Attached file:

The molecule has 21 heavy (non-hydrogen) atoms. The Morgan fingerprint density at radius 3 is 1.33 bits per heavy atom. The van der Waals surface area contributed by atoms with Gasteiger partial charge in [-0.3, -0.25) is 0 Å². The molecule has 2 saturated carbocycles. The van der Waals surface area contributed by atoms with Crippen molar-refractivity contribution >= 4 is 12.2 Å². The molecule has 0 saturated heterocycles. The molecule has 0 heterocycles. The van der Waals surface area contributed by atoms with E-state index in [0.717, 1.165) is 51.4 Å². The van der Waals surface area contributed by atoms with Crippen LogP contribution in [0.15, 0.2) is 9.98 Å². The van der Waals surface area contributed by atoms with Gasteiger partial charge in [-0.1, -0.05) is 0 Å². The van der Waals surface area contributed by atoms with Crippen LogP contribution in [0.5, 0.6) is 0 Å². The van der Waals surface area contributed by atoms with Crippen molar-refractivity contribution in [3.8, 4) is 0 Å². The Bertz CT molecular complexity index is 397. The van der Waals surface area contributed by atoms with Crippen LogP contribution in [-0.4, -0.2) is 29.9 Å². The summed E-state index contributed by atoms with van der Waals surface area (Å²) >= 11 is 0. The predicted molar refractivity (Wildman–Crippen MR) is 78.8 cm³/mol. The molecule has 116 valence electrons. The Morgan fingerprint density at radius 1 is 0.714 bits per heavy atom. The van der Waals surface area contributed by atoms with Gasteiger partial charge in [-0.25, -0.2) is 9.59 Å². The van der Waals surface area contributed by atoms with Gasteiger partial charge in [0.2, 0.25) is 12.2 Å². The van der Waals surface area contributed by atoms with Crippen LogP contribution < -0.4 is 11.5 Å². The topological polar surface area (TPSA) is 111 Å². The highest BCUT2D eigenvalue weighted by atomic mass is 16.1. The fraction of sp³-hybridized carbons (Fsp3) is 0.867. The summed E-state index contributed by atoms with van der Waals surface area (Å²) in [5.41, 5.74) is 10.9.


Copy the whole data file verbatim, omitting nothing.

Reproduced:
The molecule has 21 heavy (non-hydrogen) atoms. The Morgan fingerprint density at radius 3 is 1.33 bits per heavy atom. The van der Waals surface area contributed by atoms with Gasteiger partial charge in [-0.3, -0.25) is 0 Å². The molecule has 2 saturated carbocycles. The van der Waals surface area contributed by atoms with Crippen molar-refractivity contribution >= 4 is 12.2 Å². The molecule has 0 saturated heterocycles. The molecule has 0 heterocycles. The van der Waals surface area contributed by atoms with E-state index in [0.717, 1.165) is 51.4 Å². The van der Waals surface area contributed by atoms with Crippen LogP contribution in [0.15, 0.2) is 9.98 Å². The van der Waals surface area contributed by atoms with Gasteiger partial charge in [-0.1, -0.05) is 0 Å². The van der Waals surface area contributed by atoms with Crippen LogP contribution in [0.5, 0.6) is 0 Å². The van der Waals surface area contributed by atoms with Crippen molar-refractivity contribution in [3.8, 4) is 0 Å². The Bertz CT molecular complexity index is 397. The van der Waals surface area contributed by atoms with Crippen LogP contribution in [-0.4, -0.2) is 29.9 Å². The summed E-state index contributed by atoms with van der Waals surface area (Å²) >= 11 is 0. The predicted molar refractivity (Wildman–Crippen MR) is 78.8 cm³/mol. The molecule has 116 valence electrons. The Morgan fingerprint density at radius 1 is 0.714 bits per heavy atom. The van der Waals surface area contributed by atoms with Gasteiger partial charge in [-0.25, -0.2) is 9.59 Å². The van der Waals surface area contributed by atoms with Gasteiger partial charge in [0.2, 0.25) is 12.2 Å². The van der Waals surface area contributed by atoms with Crippen LogP contribution < -0.4 is 11.5 Å². The topological polar surface area (TPSA) is 111 Å². The highest BCUT2D eigenvalue weighted by atomic mass is 16.1. The fraction of sp³-hybridized carbons (Fsp3) is 0.867. The summed E-state index contributed by atoms with van der Waals surface area (Å²) in [5.41, 5.74) is 10.9.